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Toronto stock market down after disappointing GDP data, low oil prices

August 31, 2016 - 2:10 PM

TORONTO - The main index on the Toronto Stock Exchange registered a nearly triple-digit loss Wednesday on the back of disappointing GDP data and oil prices that hit their lowest level in nearly three weeks.

The S&P/TSX composite index fell 86.90 points to 14,597.95. Eldorado Gold, B2Gold, Husky Energy, Cdn. Energy Services & Tech and MEG Energy Corp were among the biggest losers on the index, dropping between 3.21 per cent and 6.46 per cent.

"Energy and golds are having a material impact, negative impact in the market," said Patrick Blais, a senior portfolio manager at Manulife Asset Management.

Markets in New York fared slightly better, but also closed in the red.

The Dow Jones industrial average was down 53.42 points at 18,400.88, the broader S&P 500 composite index declined 5.17 points to 2,170.95 and the Nasdaq composite lost 9.77 points to 5,213.22.

The October crude contract fell US$1.65 to US$44.70 per barrel, its lowest since Aug. 12. That came after the U.S. government said crude oil stockpiles increased by 2.3 million barrels last week, more than analysts expected.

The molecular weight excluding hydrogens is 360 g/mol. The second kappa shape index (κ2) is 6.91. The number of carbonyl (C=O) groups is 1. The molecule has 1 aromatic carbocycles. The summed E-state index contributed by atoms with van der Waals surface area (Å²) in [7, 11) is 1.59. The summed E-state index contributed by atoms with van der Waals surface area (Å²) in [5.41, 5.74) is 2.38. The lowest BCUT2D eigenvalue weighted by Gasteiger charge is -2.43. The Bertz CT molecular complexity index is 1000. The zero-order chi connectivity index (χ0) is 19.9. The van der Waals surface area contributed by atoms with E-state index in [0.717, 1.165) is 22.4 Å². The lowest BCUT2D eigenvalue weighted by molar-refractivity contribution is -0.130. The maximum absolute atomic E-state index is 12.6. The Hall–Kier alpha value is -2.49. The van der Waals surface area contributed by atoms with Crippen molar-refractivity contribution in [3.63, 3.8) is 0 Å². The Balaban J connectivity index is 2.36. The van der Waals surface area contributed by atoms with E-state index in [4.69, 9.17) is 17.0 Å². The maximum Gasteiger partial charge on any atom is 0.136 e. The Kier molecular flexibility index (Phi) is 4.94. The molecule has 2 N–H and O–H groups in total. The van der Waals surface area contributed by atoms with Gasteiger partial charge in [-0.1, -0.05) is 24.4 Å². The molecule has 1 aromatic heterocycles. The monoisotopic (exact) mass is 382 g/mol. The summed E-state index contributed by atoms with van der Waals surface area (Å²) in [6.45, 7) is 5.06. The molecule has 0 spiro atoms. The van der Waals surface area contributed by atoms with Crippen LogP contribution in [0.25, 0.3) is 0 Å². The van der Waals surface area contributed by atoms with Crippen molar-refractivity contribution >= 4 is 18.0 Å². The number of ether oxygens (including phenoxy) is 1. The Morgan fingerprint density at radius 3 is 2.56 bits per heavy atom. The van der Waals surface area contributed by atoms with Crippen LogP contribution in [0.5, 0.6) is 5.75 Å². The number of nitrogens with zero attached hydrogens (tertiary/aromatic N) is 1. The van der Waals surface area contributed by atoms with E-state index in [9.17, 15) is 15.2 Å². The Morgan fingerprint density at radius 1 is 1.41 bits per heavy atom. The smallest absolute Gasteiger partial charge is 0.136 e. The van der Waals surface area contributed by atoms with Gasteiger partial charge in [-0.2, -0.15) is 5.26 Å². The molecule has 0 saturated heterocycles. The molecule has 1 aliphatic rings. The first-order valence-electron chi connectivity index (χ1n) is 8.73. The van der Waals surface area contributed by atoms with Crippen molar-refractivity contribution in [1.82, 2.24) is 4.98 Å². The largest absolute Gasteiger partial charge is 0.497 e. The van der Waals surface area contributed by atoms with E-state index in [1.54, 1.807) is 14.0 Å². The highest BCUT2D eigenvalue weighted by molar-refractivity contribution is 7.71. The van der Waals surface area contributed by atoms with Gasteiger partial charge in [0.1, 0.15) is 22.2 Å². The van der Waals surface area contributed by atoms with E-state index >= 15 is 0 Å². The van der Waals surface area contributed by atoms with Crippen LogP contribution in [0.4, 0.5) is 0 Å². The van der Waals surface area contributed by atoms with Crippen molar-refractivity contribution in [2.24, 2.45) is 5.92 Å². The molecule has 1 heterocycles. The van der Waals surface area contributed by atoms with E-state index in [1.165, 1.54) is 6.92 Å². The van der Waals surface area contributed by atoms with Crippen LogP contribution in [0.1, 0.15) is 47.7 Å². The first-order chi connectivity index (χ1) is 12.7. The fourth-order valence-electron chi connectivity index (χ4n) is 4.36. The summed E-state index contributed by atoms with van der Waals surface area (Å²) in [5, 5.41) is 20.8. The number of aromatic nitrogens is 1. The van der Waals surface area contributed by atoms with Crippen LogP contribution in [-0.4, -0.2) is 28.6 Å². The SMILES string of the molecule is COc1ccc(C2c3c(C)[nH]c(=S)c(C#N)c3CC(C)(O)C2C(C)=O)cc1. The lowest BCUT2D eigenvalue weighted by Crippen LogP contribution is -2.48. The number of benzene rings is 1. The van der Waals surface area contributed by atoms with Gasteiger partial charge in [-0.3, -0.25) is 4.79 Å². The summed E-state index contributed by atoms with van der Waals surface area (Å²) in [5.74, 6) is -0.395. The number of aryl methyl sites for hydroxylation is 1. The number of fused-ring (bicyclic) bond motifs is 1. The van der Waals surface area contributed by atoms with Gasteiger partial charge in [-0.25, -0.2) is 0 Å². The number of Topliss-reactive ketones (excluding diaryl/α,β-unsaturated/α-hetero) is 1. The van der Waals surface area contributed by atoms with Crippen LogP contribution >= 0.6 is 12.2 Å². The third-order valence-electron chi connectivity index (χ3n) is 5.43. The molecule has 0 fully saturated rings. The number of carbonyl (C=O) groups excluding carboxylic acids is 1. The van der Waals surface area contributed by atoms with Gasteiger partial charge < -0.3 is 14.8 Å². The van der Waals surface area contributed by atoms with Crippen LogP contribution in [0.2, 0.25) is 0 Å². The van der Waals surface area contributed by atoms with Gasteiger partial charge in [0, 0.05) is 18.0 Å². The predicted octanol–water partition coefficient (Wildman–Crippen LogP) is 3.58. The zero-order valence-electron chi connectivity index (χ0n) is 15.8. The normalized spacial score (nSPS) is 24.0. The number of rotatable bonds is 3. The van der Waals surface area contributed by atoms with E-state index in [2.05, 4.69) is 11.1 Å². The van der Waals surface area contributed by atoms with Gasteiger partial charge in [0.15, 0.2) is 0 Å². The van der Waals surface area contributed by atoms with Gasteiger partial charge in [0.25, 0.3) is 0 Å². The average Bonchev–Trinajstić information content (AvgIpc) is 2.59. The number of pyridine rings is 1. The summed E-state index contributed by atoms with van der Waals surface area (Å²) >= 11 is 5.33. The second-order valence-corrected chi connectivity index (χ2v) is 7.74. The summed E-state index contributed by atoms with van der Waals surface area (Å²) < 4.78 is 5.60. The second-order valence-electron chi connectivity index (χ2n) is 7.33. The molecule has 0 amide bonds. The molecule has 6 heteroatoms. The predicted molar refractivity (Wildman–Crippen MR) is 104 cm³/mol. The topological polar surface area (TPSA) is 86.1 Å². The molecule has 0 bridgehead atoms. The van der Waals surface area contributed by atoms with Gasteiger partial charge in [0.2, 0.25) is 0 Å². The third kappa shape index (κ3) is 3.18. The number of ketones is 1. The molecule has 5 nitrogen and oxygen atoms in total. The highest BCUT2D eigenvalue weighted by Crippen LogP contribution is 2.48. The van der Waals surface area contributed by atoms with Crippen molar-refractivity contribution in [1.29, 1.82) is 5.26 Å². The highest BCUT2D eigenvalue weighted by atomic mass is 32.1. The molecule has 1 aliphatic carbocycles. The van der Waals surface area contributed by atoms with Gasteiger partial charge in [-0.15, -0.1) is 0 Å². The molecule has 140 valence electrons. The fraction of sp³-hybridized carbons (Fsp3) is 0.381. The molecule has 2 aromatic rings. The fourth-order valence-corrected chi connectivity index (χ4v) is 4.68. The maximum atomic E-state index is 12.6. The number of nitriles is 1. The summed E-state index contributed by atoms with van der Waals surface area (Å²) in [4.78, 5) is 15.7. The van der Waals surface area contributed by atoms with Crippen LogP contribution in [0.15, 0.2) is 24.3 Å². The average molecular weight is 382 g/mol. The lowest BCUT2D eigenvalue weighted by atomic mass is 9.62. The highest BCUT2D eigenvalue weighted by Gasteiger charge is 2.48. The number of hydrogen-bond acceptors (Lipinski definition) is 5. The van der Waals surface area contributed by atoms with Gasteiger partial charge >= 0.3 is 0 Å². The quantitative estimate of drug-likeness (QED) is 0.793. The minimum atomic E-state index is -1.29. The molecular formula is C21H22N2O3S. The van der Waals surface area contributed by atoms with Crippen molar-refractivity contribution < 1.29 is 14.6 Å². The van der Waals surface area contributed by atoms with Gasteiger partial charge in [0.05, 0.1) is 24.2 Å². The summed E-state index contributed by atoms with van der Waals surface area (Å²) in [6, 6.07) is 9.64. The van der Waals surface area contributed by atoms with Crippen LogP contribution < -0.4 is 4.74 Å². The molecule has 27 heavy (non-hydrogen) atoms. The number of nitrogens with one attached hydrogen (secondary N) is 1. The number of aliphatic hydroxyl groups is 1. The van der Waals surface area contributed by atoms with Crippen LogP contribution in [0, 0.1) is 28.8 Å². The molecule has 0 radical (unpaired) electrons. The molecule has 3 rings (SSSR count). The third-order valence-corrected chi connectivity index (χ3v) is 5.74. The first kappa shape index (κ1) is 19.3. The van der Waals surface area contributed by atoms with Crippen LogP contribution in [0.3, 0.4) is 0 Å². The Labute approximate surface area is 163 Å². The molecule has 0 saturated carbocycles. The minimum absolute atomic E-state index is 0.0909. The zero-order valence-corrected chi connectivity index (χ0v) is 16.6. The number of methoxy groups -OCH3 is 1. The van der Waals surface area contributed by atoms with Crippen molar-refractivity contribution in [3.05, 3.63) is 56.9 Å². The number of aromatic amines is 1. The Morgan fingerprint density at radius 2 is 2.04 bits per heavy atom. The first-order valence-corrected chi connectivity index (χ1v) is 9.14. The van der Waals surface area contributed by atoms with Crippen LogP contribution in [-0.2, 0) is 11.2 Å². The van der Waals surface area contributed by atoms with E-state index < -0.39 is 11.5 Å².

"Energy's had trouble finding traction as it reaches $50, and negative data points definitely sort of enforce a pullback or drive a pullback," said Blais, though he added it is only one data point and supply will ultimately be curtailed.

Blais said the latest quarterly GDP figures released Wednesday also had repercussions for the Canadian equity market and loonie, which lost 0.12 of a cent, closing at 76.24 cents US.

Statistics Canada said real gross domestic product fell at an annualized rate of 1.6 per cent during the second quarter thanks to weak exports and the wildfires in Fort McMurray, Alta., which forced oilsands operators to curb production. That marked the sharpest economic decline since the second quarter of 2009.

Canada's economy, which remains partly dependent on commodities for growth, has been hobbled since energy and material prices have pulled back, Blais said.

"There's definitely challenges ahead for Canada," he said.

Blais said the federal government is taking the right steps by pushing through infrastructure spending to try to maintain domestic growth, but it will still be challenging to offset the decline in energy prices, especially in Western Canada.

Elsewhere in commodities, the October natural gas contract was up six cents to US$2.89 per mmBTU.

The December gold contract fell $5.10 to US$1,311.40 an ounce and December copper contracts rose a tenth of a cent to US$2.08 a pound.

— With files from the Associated Press

Follow @AleksSagan on Twitter.

Note to readers: This is a corrected story. A previous version had an incorrect figure for the S&P/TSX composite index.

News from © The Canadian Press, 2016
The Canadian Press

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